We should focus that investment on people who do not have good access to education and training today. That focus is important both because the overall economic return would generally be higher and because we would enhance economic opportunity for people whose opportunities are currently limited. That means more preschool education, more support for primary and secondary education in low-income areas, more slots at community colleges, and more mid-career training. For primary and secondary schools, we should ensure that we are getting our money’s worth. For community colleges and mid-career training, we should invest in education that is linked to specific jobs, because that is usually more effective than general education.

We should also encourage less-educated men to enter professions they have traditionally been reluctant to enter but are of growing importance in the economy. A friend recently sent me a speech where he said that we should “make work in the caring professions acceptable and desirable to … working class white males”; I agree.

Second, we should put greater emphasis on buffering the adverse effects of international trade and immigration on some people’s incomes. Economists have known for a long time that greater trade and immigration generally raise a country’s average standard of living. We have also known for a long time that greater trade and immigration hurt some people’s standard of living. That second effect may or may not seem important if different people are being hurt at different times and if everyone’s income is rising briskly for other reasons. But it is surely important if the same people are being hurt over and over, and if those people’s incomes are also being hurt by technological change and other forces. That is what has been happening to less educated workers in this country.

My Kennedy School colleague Dani Rodrik wrote 20 years ago that “the most serious challenge for the world economy [is to ensure] that international economic integration does not contribute to domestic social disintegration.” Half a dozen years ago, he added: “Countries have the right to protect their own social arrangements, regulations, and institutions. That’s more important than squeezing out the last bit of purported efficiency gains from trade.”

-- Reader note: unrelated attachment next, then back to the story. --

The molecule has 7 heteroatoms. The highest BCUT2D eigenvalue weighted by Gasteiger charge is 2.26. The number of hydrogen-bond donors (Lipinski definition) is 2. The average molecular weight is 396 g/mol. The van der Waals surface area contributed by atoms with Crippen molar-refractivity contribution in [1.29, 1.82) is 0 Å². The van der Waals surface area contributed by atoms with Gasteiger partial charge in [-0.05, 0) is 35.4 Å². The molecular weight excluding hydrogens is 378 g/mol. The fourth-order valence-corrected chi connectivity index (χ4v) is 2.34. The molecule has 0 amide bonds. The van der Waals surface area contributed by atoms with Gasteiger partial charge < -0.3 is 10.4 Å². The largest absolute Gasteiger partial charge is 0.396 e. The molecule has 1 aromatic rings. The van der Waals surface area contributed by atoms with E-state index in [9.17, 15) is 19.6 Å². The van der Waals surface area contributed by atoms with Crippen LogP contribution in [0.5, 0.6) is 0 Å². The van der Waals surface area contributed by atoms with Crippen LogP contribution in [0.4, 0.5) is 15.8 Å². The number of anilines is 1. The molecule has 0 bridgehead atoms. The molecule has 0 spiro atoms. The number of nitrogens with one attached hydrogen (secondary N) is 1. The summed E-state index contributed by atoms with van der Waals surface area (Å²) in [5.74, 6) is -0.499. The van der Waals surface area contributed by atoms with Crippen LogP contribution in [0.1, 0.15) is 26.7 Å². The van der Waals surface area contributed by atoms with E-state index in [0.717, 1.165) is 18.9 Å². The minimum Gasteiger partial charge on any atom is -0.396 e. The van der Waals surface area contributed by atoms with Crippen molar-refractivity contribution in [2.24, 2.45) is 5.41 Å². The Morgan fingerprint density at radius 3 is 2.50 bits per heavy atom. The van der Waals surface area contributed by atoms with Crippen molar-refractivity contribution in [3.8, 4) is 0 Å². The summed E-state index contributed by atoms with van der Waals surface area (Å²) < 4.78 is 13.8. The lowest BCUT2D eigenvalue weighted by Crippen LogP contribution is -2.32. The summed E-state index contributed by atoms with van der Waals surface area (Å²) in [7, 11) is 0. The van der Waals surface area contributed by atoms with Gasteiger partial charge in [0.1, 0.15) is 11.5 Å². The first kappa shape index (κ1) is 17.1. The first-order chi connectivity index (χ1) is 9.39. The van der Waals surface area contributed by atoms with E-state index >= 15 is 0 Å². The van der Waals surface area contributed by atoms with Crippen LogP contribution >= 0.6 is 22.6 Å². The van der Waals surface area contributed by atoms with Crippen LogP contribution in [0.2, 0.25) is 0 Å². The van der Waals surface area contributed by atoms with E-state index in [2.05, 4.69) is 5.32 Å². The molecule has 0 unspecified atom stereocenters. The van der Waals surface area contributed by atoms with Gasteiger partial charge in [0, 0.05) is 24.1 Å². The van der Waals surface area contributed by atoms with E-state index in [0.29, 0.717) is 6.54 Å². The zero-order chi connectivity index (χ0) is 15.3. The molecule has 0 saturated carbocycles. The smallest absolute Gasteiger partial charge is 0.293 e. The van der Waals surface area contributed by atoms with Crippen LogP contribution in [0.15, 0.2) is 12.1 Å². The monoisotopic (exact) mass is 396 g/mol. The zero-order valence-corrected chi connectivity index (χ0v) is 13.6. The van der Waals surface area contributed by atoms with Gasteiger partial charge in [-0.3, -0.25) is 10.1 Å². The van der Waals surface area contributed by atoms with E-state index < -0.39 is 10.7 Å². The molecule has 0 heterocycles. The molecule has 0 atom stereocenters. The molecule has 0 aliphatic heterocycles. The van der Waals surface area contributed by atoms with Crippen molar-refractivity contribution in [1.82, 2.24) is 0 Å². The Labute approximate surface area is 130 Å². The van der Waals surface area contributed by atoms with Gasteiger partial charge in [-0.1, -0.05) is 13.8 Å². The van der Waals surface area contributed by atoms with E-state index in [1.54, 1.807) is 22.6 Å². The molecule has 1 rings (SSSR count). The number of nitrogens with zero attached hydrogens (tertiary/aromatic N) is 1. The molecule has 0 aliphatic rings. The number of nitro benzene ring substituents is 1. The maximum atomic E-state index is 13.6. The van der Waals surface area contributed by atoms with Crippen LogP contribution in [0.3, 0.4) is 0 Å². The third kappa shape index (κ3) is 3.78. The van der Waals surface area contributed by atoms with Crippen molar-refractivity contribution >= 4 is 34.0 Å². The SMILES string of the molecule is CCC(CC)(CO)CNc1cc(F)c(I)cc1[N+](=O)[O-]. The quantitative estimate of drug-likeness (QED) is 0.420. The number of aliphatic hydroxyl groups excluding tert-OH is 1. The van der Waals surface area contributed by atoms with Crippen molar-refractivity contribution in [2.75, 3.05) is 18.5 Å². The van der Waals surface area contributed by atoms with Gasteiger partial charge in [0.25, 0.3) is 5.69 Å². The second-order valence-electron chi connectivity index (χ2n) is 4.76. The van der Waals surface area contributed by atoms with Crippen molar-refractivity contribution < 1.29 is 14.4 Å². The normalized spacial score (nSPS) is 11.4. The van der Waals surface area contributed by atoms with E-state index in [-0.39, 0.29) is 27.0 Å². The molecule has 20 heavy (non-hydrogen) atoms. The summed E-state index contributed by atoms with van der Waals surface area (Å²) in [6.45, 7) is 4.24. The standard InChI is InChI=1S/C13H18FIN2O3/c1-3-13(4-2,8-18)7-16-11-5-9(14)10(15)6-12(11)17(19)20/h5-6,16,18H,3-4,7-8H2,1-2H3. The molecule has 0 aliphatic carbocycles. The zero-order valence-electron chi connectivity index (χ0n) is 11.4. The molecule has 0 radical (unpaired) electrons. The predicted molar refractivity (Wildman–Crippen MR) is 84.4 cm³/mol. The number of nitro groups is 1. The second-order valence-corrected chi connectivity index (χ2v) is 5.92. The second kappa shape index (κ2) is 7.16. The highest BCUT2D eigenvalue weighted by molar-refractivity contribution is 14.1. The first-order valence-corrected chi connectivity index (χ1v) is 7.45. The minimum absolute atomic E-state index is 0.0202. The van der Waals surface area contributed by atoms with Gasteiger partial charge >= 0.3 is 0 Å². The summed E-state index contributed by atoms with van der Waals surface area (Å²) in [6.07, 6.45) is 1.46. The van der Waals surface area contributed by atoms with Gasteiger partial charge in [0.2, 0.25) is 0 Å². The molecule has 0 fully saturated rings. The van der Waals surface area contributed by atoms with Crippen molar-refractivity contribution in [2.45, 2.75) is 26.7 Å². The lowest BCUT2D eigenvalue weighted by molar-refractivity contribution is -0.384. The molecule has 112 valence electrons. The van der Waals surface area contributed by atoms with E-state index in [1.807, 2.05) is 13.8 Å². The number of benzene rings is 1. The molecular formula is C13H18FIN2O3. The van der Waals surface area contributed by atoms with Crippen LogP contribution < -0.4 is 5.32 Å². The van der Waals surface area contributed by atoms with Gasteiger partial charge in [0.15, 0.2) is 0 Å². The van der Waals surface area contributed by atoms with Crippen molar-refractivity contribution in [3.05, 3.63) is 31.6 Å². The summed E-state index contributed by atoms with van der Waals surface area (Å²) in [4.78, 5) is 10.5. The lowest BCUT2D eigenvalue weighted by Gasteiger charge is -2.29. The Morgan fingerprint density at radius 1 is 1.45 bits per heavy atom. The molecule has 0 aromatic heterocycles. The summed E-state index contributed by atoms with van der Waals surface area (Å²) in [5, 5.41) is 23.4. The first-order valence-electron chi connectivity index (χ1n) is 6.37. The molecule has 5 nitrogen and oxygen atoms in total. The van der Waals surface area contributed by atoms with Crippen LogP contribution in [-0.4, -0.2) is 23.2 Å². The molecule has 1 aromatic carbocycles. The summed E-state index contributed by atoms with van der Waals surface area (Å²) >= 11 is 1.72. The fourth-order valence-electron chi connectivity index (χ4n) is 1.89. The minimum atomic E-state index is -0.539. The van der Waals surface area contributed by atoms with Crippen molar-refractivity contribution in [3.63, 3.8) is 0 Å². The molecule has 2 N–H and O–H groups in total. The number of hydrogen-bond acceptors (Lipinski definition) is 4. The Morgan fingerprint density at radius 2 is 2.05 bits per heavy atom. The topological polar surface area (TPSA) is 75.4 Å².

Therefore, as we set trade and immigration policies, we should make those policies good not only for the country as a whole but also for lower- and middle-income workers. That means giving extra support for mid-career retraining. It means providing greater transition assistance of other sorts. It may also mean foregoing or at least slowing changes in immigration and trade that would help the country as a whole but be hard on people whose economic and social circumstances are already shaky.

Third, we should maintain the current scale of federal benefits for lower- and middle-income people. According to estimates by the Congressional Budget Office several years ago, nonelderly households in the bottom quintile of the income distribution receive about 3 percent of total income before accounting for federal taxes and benefits and about 7 percent of total income after including those taxes and benefits, because they receive substantial benefits and pay very little in taxes. For households in the middle quintile, the corresponding figures are 14 percent and 14 percent, because they receive smaller benefits and pay more in taxes; and for households in the top quintile, the figures are 55 percent and 49 percent because they receive very limited benefits and pay a lot in taxes. Those specific estimates predate the benefit and tax increases in the Affordable Care Act, which increased the progressivity of federal benefits and taxes but did not change this overall picture. Given those figures, it is clear that cutting benefits would hurt lower- and middle-income Americans directly by reducing their income.